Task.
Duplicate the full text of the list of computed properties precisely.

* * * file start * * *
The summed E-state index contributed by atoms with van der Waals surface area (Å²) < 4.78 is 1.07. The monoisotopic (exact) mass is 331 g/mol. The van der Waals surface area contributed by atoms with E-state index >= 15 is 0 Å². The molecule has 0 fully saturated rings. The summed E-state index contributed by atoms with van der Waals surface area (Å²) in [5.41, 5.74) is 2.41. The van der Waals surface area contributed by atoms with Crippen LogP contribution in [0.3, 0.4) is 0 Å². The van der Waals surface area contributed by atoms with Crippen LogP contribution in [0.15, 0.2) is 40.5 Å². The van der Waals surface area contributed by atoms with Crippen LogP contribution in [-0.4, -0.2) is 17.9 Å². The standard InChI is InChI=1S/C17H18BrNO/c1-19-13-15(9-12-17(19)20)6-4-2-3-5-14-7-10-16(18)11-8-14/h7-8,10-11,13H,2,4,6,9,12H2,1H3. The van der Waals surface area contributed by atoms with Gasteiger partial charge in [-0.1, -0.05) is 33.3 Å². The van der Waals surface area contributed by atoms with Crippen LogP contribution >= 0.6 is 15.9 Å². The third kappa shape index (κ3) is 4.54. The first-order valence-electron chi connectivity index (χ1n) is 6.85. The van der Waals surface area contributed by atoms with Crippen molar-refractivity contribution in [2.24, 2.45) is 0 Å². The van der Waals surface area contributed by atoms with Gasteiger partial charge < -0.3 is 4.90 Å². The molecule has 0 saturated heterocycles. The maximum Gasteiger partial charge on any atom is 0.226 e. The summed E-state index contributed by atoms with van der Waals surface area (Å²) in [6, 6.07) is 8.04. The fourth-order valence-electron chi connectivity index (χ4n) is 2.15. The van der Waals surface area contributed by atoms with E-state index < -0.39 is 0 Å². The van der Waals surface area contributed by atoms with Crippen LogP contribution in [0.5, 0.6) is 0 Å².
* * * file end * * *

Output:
The summed E-state index contributed by atoms with van der Waals surface area (Å²) < 4.78 is 1.07. The monoisotopic (exact) mass is 331 g/mol. The van der Waals surface area contributed by atoms with E-state index >= 15 is 0 Å². The molecule has 0 fully saturated rings. The summed E-state index contributed by atoms with van der Waals surface area (Å²) in [5.41, 5.74) is 2.41. The van der Waals surface area contributed by atoms with Crippen LogP contribution in [0.3, 0.4) is 0 Å². The van der Waals surface area contributed by atoms with Crippen LogP contribution in [0.15, 0.2) is 40.5 Å². The van der Waals surface area contributed by atoms with Crippen LogP contribution in [-0.4, -0.2) is 17.9 Å². The standard InChI is InChI=1S/C17H18BrNO/c1-19-13-15(9-12-17(19)20)6-4-2-3-5-14-7-10-16(18)11-8-14/h7-8,10-11,13H,2,4,6,9,12H2,1H3. The van der Waals surface area contributed by atoms with Gasteiger partial charge in [-0.1, -0.05) is 33.3 Å². The van der Waals surface area contributed by atoms with Crippen LogP contribution >= 0.6 is 15.9 Å². The third kappa shape index (κ3) is 4.54. The first-order valence-electron chi connectivity index (χ1n) is 6.85. The van der Waals surface area contributed by atoms with Crippen molar-refractivity contribution in [2.24, 2.45) is 0 Å². The van der Waals surface area contributed by atoms with Gasteiger partial charge < -0.3 is 4.90 Å². The molecule has 0 saturated heterocycles. The maximum Gasteiger partial charge on any atom is 0.226 e. The summed E-state index contributed by atoms with van der Waals surface area (Å²) in [6, 6.07) is 8.04. The fourth-order valence-electron chi connectivity index (χ4n) is 2.15. The van der Waals surface area contributed by atoms with E-state index < -0.39 is 0 Å². The van der Waals surface area contributed by atoms with Crippen LogP contribution in [0.5, 0.6) is 0 Å².